Published on November 5th, 2012 | by Guest Contributor0
Election 2012: Who Wins On Energy Issues?
November 5th, 2012 by Guest Contributor
Following up on my own examination of Obama’s and Romney’s stances on clean energy and other cleantech, as well as NRDC’s comparison of Obama and Romney on energy issues, here’s a good guest post from a friend of the site (originally published on Examiner.com):
The Presidential candidates’ views on energy issues differ dramatically.
President Obama has made crystal clear his priorities vis-a-vis the direction the United States should take on powering itself during the next four years, and far beyond. He was first to use the term “all of the above,” and he has applied it comprehensively.
Romney, the former Massachusetts Governor, has taken up the “all of the above” expression, only he uses it in a narrower and more immediate sense. His campaign favors fossil energy, making use of popular slogans like “Drill, baby, drill.” He envisions energy independence for North America (which includes production from vast oil resources belonging to Canada) by 2020 if we follow this prescription.
That goal eight years from now is about as far as Romney will go in terms of the future. His horizon is finite, as is his commitment to reversing climate change. Giving a minimal nod to renewable resources, he undermines his words by ignoring the financial fast track for renewables and steering investment money toward fossil fuel expansion and new nuclear development.
Obama has operated under (as President), and campaigns on, a strategy that stresses the importance of calling out all ways possible to supply American energy needs in the future. Let’s start with conventional resources:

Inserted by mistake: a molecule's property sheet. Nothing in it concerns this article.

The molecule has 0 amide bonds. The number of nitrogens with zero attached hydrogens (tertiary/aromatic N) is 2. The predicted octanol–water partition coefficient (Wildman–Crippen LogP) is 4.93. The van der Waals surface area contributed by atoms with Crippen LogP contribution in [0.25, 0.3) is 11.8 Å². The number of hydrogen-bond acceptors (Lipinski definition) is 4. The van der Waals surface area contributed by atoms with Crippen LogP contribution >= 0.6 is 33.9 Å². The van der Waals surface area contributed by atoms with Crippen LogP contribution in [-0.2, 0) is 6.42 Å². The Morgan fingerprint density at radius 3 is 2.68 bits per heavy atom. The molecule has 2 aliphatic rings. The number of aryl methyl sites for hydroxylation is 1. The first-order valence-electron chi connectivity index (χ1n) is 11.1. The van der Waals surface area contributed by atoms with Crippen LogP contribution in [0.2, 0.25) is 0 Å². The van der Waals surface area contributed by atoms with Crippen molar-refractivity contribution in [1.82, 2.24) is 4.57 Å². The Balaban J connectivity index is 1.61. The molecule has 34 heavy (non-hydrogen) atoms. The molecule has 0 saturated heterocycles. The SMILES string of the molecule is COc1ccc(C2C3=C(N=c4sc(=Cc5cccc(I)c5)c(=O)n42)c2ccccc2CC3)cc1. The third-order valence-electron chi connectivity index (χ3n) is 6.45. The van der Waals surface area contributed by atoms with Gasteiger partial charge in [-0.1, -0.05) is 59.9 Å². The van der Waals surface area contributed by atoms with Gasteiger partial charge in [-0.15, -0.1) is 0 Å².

- Extensive use of natural gas and fracking technology to retrieve it.
- Continued oil development, including first steps toward Arctic drilling and fast-tracking half of the Keystone XL pipeline project.
- “Clean coal” (a misnomer).
- Existing nuclear, and already permitted development.
He has also made clear in no uncertain terms that renewable energy, embraced and ambitiously pursued by most other nations of the world, is the wave of our future. Middle Eastern and North African oil companies are already putting Obama’s course into action.
Obama believes that we must have an orderly transition from one to the other. He has already put his words into action in many ways:
- Opening up extensive federal lands in six western states for solar.
- Supporting both onshore and offshore wind technologies.
- Increasing low-pollution uses of biomass.
- Piloting and encouraging development of other resources such as wave, tidal, and geothermal, and
- using land-based hydropower, both conventional and run-of-river.
He has also admired hybrid power projects like the new 300-MW solar-wind plant in the West.
The energy issue reveals important differences between the Republican and Democratic candidates and their platforms. Romney‘s emphasizes exploitation of old, environmentally unsound, and limited fuel resources. His attitude toward funding embraces more financial breaks and continued subsidies for the petroleum industry. His affection for renewables is a recent concession and as such, still skin-deep. He looks no farther than two presidential terms.
Obama‘s plan, ambitious but believable, takes us as far as mid-century, and sometimes beyond. He continues on the path he has cut over the past four years. His measured reaction to Hurricane Sandy bears out the depth of his planning and capability to react in emergencies. He proposes financially viable solutions:
- Photovoltaic solar energy, which now costs less than fossil and nuclear and has already met half of German energy needs.
- Wind technology, proven both onshore and offshore and continuing to economize.
- Ocean energy (wave and tidal), which has advanced so quickly that Scotland proposes to achieve 50% energy independence from ocean and wind within the next three years.
- Biomass, a resource reuse strategy, which has developed enough to attract considerable investor interest.
- Geothermal, proven for decades in California and embraced in Iceland’s energy-independent economy, which is now involved in transmission-sharing with the United Kingdom via 1,000-mile undersea cables.
Romney’s campaign relies on “love for America”–in energy terms, love for the past and the already mega-profitable. By contrast, Obama’s carefully considered long-range plans stand for hope, progress, and ultimately a better, less fearful world.